Born to Run

Last week I injured my back…big time.  I’m not really sure what happened, except that one day I was fine, the next day I woke up and it hurt a little, and the next day I could barely walk.  Apparently it has to do with my sacroiliac joint being hypo-mobile…or something.  I hobbled into work in tears and immediately made an appointment to see a chiropractor, who then put me on a program for fixing it.  Now I can walk, sort of, but can’t do much else.  It’s turned into quite a challenge working with children who enjoy throwing themselves floppy noodle-style on the floor.  My main concern, though, is getting healthy in time for my half marathon a week from Sunday, and our subsequent vacation to Montreal and Quebec City.  It’s not looking too good on the racing front, though.

Looking back at the months I’ve been training, I thought of how many times I woke up in the morning and thought, “I don’t feel like running today.  I’m just not into it.”  I usually forced myself to go anyway, but sometimes I’d let myself drift back to sleep.  Of course, now that I can’t run, it’s the only thing I can think about.  It’s been 5 days since my last run, and over that period of time I was scheduled to cover 33 miles.  That’s 33 miles of catching up on my favorite podcasts and audiobooks, 33 miles of people-watching commuters and park-goers, 33 miles of Murray being so elated he’s running with me that he grabs the leash in his mouth and yanks it around mid-run.  That’s 5 days of being so happy that I decided to lace up my shoes, even though it was dark and early and I was tired.  That’s 5 special post-run pumpkin pie flavored oatmeal and quinoa bowls (which, frankly, might have been my biggest motivation to run to begin with).  I wish I could go back to all the times I thought I wasn’t into running that day and remind myself why I wanted to become a runner.  It’s my Garmin watch exclaiming “New Record!” afterward, the feeling that I accomplished something before many people got out of bed that morning, that I’ll stay productive throughout the day, and the feeling of camaraderie with other runners and walkers that I pass.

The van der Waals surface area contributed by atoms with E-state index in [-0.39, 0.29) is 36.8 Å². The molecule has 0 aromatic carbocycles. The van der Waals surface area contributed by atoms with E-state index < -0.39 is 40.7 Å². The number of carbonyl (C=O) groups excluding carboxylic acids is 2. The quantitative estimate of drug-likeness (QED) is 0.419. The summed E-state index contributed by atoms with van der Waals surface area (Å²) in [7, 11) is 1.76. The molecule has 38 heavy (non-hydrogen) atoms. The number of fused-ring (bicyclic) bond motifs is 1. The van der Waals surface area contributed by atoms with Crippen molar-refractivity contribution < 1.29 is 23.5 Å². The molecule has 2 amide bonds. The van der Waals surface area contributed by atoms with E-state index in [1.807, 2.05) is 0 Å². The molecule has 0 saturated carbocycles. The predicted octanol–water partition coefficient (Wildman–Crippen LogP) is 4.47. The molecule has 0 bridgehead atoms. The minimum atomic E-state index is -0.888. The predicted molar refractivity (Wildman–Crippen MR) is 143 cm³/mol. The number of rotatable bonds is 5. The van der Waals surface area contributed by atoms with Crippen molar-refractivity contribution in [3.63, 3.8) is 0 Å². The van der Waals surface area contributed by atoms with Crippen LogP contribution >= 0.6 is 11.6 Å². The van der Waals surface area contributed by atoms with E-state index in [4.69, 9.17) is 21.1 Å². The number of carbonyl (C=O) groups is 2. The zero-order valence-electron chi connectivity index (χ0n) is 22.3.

The feeling of camaraderie will stay regardless of whether I’m able to race, of course.  It’s Daphne’s first big race and if I can’t run, I’ll be on the side of the road cheering her on.  And while I might shed a few tears wishing I wasn’t sitting on the sidelines, I’ll also remind myself to be thankful.  I’m thankful that I’ll still be able to run again; for my friends in the medical field who took time out of their day to advise and care for me; for everyone who listened to me whine about what is, in the end, a minor setback; for the chance to gain perspective as a spectator and giver of encouragement.  This is neither the last nor the most important race, and right now is just my time to play a different role.


One thought on “Born to Run

  1. I am as proud of you as if you had won your race. Thank you for putting yourself out there, being honest about your feelings, and being there for Daphne! You have gained insight as valuable as a “new record!” Love you!

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